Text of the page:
Saturday, 23 December 2017

Kill switches for engineered microbes gone rogue

Stable autonomous kill switches ensure biocontainment of living microbes designed as devices for medicine or the environment. New research outlines two new types of kill switches that address these challenges. The new kill switches are self-sufficient and highly stable in bacterial populations that evolve, and they last over many generations.

They can ensure that only bacteria with intact synthetic gene circuits survive, or confine bacteria to a target environment at 37°C (body temperature) while inducing them to die at lower temperatures, as demonstrated during bacterial exit from a mouse intestinal tract.

For the kill switch, the "Essentializer," researcher’s leveraged previously engineered "memory element" that allows E. coli bacteria to remember an encounter with a specific stimulus in their environment.

The memory element, derived from a bacteria-infecting virus called bacteriophage lambda, either remains silent or reports the occurrence of a signal by permanently turning on a visible reporter transgene that the scientists can trace. The signal can be any molecule, for example, an inflammatory cytokine in the gut or a toxin in the environment.

In their recent study, the team devised a way that ensures the memory element is not lost from the genome during the evolution of the bacterial population over more than a hundred generations. During that time, the genomes of individual bacteria acquire random mutations, which also could potentially occur in the memory element, destroying it in their wake.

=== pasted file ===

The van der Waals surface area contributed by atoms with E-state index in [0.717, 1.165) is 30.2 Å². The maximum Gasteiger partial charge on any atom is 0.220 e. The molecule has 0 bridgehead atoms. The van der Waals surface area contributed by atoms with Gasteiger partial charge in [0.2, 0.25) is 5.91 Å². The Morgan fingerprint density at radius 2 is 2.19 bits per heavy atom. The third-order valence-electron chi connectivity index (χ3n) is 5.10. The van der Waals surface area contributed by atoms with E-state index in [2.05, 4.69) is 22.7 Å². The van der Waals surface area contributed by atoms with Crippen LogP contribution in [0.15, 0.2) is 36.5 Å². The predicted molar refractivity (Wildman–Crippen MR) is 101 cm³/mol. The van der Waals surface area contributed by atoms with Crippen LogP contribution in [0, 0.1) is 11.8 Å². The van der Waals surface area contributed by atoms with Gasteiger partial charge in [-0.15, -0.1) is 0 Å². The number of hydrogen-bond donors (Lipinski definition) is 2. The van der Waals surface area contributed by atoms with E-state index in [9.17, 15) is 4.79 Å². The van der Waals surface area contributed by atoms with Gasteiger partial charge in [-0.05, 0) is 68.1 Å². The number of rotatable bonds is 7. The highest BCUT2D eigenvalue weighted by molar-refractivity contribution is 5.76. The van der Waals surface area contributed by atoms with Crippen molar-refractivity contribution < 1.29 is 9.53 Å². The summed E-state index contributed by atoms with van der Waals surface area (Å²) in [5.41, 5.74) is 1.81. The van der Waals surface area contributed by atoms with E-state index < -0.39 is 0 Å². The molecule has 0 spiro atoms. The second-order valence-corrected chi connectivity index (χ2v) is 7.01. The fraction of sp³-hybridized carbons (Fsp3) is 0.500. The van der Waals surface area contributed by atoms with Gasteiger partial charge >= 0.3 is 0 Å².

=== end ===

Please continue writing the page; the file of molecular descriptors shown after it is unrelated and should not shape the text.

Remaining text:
The researchers introduced the Essentializer as a separate element at another location in the bacterium's genome. As long as the memory element remains intact, either of the two bacteriophage factors that control its function also inhibits the expression of a toxin gene encoded by the Essentializer.

However, the toxin gene remains somewhat "leaky," still producing residual amounts of toxin that can kill the cell. To keep those residual toxin levels at bay, the researchers included a second gene in their kill switch, which produces low levels of an anti-toxin that can neutralize small amounts of the toxin.


Pamela A. Silver et al. Rational Design of Evolutionarily Stable Microbial Kill SwitchesMolecular Cell, November 2017 DOI: 10.1016/j.molcel.2017.10.033

Posted by Dr. Tim Sandle

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